The ceremonial grounds represent the sweat, blood, tears and love of our Genízaro Apache Community. This ground that we call Tlaltepec (Tierra y Monte) has always been Apache land. Ownership of the land began with the Las Vegas Land Grant, the Mora Land Grant and the Manuelitas Land Grant following colonization of the area. The land has passed through Apache family ownership for over 200 years. In 2000, eight acres were formally set aside for ceremonial purposes. This area has been used for sweat lodge ceremonies, naming ceremonies, adoption ceremonies, marriage ceremonies, fasting ceremonies (vision quests), sacred dances, velaciones (vigils), and funeral services for over 20 years. Our children have grown up attending ceremonies and learning traditional customs on this land. Up to this day, spirit camps and retreats have been held regularly on the property. Hundreds of our community members from across Colorado, New Mexico, Texas, Arizona and California have traveled every year to participate in our annual Spirit Camps, to reconnect with other members of the community and to spiritually regenerate from living in the contemporary competitive culture.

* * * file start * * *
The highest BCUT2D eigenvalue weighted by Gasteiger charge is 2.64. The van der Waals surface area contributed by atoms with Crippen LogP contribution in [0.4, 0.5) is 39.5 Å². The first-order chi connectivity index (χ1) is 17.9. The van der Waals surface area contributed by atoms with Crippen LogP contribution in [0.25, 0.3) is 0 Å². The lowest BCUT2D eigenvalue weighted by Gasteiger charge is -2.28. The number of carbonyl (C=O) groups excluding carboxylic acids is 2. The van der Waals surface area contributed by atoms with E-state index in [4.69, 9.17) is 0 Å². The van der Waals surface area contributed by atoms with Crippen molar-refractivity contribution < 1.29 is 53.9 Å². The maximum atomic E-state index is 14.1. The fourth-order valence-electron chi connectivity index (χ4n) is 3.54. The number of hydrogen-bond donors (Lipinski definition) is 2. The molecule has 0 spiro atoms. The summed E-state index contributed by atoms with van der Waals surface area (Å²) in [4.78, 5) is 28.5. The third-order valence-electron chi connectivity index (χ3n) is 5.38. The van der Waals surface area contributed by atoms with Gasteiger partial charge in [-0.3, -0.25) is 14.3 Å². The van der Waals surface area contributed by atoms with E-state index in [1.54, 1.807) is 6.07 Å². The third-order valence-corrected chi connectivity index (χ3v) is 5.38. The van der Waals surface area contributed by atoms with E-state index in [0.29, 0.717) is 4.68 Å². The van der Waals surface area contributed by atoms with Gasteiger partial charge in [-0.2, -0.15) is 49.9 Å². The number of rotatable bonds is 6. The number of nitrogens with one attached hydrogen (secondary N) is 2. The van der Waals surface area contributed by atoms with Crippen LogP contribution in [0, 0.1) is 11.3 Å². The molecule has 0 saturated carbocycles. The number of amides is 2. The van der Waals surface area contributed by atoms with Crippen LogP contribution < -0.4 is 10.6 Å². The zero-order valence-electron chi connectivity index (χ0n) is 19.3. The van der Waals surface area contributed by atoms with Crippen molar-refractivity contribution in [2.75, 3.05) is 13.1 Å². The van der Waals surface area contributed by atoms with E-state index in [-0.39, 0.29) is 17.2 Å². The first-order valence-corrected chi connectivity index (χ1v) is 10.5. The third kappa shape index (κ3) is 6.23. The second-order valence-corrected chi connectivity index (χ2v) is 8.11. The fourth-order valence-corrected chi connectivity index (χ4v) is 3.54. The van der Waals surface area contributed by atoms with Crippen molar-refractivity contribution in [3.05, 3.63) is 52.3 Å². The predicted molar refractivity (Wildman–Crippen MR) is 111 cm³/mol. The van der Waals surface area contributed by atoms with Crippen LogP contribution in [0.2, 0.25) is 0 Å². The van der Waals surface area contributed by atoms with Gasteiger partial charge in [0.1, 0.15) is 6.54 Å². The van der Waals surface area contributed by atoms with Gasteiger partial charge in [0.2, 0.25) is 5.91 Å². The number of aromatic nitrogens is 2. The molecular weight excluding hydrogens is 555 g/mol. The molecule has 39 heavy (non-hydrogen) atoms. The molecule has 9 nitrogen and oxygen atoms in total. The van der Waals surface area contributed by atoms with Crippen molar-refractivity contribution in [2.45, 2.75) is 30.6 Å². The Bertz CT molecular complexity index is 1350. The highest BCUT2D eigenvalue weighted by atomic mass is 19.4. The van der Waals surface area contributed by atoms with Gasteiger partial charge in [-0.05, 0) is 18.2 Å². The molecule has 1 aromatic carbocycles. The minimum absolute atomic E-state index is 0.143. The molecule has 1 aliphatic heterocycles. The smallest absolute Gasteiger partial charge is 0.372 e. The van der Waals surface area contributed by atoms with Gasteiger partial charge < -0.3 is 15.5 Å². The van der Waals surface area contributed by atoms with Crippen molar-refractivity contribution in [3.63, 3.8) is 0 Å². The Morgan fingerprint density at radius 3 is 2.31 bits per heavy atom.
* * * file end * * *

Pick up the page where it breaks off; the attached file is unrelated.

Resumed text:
The Hermit’s Peak fire caused extensive damage to our grounds. We look to rebuild the areas incinerated by the blaze. This will require reconstructing our community center with bathrooms, showers, and kitchens, a large indoor ceremonial space, and bedrooms to house the elders. The outdoor ceremonial site will require a rebuilding of the kiva, temazcalli, firekeepers’ shelter, tool and storage sheds, and replacing the fencing, gates and driveway.